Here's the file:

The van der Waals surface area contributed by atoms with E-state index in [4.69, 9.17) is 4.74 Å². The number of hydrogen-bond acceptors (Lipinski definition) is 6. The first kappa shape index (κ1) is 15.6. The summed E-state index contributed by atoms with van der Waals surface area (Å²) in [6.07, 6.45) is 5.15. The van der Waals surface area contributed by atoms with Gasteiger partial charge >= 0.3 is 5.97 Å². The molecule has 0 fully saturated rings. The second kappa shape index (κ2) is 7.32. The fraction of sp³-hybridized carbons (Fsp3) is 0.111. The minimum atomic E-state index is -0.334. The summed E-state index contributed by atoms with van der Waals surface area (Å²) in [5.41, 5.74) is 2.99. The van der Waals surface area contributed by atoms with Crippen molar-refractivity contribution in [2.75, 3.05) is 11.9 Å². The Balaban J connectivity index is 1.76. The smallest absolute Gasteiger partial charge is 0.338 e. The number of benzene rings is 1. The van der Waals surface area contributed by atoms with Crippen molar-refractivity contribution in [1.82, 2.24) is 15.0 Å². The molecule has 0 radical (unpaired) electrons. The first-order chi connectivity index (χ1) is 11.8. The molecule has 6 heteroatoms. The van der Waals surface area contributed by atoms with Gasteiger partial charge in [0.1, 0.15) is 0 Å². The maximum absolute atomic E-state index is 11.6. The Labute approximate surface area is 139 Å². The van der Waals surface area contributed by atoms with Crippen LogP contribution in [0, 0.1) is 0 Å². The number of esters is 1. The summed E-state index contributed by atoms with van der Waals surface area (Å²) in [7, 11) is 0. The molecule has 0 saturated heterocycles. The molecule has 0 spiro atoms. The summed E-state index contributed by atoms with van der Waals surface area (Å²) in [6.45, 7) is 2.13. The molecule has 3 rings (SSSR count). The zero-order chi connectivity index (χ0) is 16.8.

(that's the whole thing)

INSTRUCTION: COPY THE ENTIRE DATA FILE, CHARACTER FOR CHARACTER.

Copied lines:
The van der Waals surface area contributed by atoms with E-state index in [4.69, 9.17) is 4.74 Å². The number of hydrogen-bond acceptors (Lipinski definition) is 6. The first kappa shape index (κ1) is 15.6. The summed E-state index contributed by atoms with van der Waals surface area (Å²) in [6.07, 6.45) is 5.15. The van der Waals surface area contributed by atoms with Gasteiger partial charge >= 0.3 is 5.97 Å². The molecule has 0 fully saturated rings. The second kappa shape index (κ2) is 7.32. The fraction of sp³-hybridized carbons (Fsp3) is 0.111. The minimum atomic E-state index is -0.334. The summed E-state index contributed by atoms with van der Waals surface area (Å²) in [5.41, 5.74) is 2.99. The van der Waals surface area contributed by atoms with Crippen molar-refractivity contribution in [2.75, 3.05) is 11.9 Å². The Balaban J connectivity index is 1.76. The smallest absolute Gasteiger partial charge is 0.338 e. The number of benzene rings is 1. The van der Waals surface area contributed by atoms with Crippen molar-refractivity contribution in [1.82, 2.24) is 15.0 Å². The molecule has 0 radical (unpaired) electrons. The first-order chi connectivity index (χ1) is 11.8. The molecule has 6 heteroatoms. The van der Waals surface area contributed by atoms with Gasteiger partial charge in [0.1, 0.15) is 0 Å². The maximum absolute atomic E-state index is 11.6. The Labute approximate surface area is 139 Å². The van der Waals surface area contributed by atoms with Crippen LogP contribution in [0, 0.1) is 0 Å². The number of esters is 1. The summed E-state index contributed by atoms with van der Waals surface area (Å²) in [7, 11) is 0. The molecule has 0 saturated heterocycles. The molecule has 0 spiro atoms. The summed E-state index contributed by atoms with van der Waals surface area (Å²) in [6.45, 7) is 2.13. The molecule has 3 rings (SSSR count). The zero-order chi connectivity index (χ0) is 16.8.